“Thank you, sir,” Anja said as she zipped up her purse and hurried toward the exit. Behind her, she could hear the commotion as other employees of the building were making a mass exodus. If she didn’t hurry, she’d be waiting in line at the security gate. The clock on her dashboard read three-nineteen. Although she had sufficient time to get to Caleb’s day care, it was better to be safe than sorry. Yvonne, she thought. Anja dug around in her purse among the hastily shoved in items until she found her cell phone. She then called her mother-in-law, who lived in the same neighborhood where the daycare was. This would shave a precious five minutes off her flight time.

Unfortunately, her calls kept getting dropped. The cell phone towers must be overloaded, or the Russians had some sort of scrambler aboard the submarine to disrupt cell phone service.

“Suka, blyad!” she screamed in frustration after her third attempt to contact Yvonne without success. The clock in her car said three-twenty-one. Anja composed herself, feeling slightly embarrassed for overreacting. Fumbling with her phone was a waste of time, so Anja decided to just get on the road. The fact that her cell phone showed no missed calls or texts from Steve was ample evidence of a scrambler. Steve had always been conscientious about checking in.

It was three-twenty-six when she made it to Highway 40. Although traffic was moving freely, Anja had the opposite problem: a large white van was tailgating her. She could hardly blame the driver, who was after all in the same predicament she was. She sped up to give the van some clearance, but as soon as she did, the van sped up in turn to keep pace. What the hell are you doing? She called out mentally to the van’s driver. Anja looked in the rearview mirror in an attempt to catch the driver’s eye.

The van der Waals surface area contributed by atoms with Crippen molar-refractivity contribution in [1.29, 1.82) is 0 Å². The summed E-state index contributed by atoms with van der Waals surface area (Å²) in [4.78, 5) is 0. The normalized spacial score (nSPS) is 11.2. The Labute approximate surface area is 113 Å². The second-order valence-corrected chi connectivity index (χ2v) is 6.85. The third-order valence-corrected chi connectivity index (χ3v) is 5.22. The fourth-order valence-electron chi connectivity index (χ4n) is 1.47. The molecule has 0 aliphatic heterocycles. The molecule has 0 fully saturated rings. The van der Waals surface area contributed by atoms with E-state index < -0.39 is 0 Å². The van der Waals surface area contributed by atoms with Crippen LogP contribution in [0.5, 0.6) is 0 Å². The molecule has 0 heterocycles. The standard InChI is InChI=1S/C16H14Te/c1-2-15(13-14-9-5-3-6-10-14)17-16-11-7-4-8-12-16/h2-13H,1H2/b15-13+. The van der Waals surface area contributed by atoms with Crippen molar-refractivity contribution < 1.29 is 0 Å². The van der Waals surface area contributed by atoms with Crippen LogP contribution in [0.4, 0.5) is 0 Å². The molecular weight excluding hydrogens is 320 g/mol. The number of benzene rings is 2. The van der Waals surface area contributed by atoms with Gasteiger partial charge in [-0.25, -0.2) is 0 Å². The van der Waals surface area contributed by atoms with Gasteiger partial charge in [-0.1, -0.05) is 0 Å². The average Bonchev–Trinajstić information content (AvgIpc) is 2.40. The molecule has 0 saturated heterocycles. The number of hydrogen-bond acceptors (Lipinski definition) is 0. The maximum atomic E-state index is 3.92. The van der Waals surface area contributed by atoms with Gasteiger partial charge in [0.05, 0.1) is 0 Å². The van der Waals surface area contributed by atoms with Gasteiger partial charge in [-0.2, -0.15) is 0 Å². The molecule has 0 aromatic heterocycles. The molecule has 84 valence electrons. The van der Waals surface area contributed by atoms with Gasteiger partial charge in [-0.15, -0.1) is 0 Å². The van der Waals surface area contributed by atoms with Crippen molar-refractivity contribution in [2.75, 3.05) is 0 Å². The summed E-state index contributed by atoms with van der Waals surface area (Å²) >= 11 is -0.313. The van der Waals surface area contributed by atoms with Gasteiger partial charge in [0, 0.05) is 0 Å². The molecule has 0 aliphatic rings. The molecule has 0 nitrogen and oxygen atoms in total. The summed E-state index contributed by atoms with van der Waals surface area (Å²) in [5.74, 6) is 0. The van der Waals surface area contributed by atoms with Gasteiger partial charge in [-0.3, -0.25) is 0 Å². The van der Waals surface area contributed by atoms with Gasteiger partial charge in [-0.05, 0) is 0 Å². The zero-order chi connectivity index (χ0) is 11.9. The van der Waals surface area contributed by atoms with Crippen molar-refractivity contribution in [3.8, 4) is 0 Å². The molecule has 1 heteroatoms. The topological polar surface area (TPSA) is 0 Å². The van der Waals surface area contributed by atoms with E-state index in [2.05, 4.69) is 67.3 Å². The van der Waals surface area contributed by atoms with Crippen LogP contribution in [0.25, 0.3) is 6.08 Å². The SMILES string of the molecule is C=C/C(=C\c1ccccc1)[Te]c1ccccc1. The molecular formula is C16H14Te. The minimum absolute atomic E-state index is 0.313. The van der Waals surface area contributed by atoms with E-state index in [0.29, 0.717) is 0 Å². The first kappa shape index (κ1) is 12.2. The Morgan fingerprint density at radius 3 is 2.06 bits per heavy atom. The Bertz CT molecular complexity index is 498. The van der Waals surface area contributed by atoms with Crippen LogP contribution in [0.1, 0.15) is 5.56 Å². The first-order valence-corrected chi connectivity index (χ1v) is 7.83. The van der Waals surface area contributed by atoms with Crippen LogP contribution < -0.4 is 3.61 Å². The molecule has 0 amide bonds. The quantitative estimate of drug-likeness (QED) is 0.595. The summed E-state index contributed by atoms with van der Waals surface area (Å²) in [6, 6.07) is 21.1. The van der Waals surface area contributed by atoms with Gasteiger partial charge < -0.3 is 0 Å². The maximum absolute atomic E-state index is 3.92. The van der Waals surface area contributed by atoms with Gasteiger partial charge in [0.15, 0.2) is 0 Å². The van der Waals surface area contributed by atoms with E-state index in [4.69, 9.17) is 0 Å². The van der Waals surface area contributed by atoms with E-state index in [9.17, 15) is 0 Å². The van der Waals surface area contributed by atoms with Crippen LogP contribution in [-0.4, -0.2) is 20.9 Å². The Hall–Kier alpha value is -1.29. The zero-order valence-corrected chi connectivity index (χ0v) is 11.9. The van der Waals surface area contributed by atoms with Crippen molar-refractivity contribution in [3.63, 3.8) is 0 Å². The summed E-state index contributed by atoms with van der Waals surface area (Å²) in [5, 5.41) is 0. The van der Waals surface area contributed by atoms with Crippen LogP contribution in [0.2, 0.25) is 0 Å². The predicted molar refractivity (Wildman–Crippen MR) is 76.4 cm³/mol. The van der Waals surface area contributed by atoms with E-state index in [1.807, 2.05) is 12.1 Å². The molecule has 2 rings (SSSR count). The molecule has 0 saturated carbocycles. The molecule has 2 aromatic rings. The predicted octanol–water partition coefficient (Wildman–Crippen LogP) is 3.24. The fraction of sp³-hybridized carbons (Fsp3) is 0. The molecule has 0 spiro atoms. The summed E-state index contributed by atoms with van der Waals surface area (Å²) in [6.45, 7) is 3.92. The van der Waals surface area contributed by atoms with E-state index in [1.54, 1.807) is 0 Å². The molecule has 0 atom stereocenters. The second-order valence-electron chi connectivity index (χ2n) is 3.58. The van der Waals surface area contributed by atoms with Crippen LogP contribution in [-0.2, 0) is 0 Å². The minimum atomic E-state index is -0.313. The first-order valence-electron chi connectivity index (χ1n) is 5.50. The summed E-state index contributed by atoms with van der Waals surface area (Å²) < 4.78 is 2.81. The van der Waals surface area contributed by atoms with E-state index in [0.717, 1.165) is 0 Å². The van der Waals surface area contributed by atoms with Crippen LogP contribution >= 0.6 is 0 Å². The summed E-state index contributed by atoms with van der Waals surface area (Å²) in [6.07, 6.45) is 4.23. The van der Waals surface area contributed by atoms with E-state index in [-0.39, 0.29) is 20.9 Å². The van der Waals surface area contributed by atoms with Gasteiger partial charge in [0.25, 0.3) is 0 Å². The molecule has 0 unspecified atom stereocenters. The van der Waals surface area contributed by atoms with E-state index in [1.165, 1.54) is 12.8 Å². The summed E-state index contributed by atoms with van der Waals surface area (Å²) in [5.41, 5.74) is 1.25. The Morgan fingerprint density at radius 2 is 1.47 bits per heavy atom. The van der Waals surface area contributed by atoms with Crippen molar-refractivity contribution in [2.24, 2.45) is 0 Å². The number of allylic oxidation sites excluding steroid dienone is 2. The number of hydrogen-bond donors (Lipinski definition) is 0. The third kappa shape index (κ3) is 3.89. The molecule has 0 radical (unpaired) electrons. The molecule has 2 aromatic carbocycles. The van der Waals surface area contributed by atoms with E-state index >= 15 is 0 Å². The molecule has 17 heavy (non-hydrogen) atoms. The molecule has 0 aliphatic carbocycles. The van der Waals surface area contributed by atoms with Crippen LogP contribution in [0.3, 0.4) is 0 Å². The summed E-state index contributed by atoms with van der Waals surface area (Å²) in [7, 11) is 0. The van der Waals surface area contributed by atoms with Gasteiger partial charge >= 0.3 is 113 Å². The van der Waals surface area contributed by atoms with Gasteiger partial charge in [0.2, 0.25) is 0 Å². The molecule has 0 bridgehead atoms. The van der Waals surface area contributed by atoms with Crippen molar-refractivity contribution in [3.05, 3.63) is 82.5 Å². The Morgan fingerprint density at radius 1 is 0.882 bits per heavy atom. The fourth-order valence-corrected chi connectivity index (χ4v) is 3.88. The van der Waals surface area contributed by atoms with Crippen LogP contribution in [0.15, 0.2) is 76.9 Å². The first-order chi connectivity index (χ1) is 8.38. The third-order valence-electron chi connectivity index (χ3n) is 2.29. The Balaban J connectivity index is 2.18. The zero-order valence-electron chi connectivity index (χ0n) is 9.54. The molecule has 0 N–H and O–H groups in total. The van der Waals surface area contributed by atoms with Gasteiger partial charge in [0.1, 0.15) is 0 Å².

“Quit riding my ass!” she said, hoping the driver could read her lips.

It was the obnoxious honking of a horn that finally tore her attention away from the driver, but by then, it was too late. Anja was in the middle of the intersection, having run a red light. She had no choice but to accelerate forward.

She cringed as she heard the sound of squealing brakes, followed by the sickening crunch of metal.  Nonetheless, the guilt at having caused a wreck did not alleviate her fear of not getting to her son in the next thirty minutes.

**********

Yvonne Jackson sat in the back of the limo, worried. If Admiral Marchand had personally come to escort her to DC, there must be a serious situation at hand. He had promised to debrief her once they reached Beaufort, the closest safe rendezvous point. Other than her routine check-ins, she had not been called up for an emergency since 2008. Her father, Master Chief George Jackson, had shown his public support for the United States President during his bid for re-election around that same time, and as a reward, Yvonne got the ambassadorship. For the most part, her post was easy.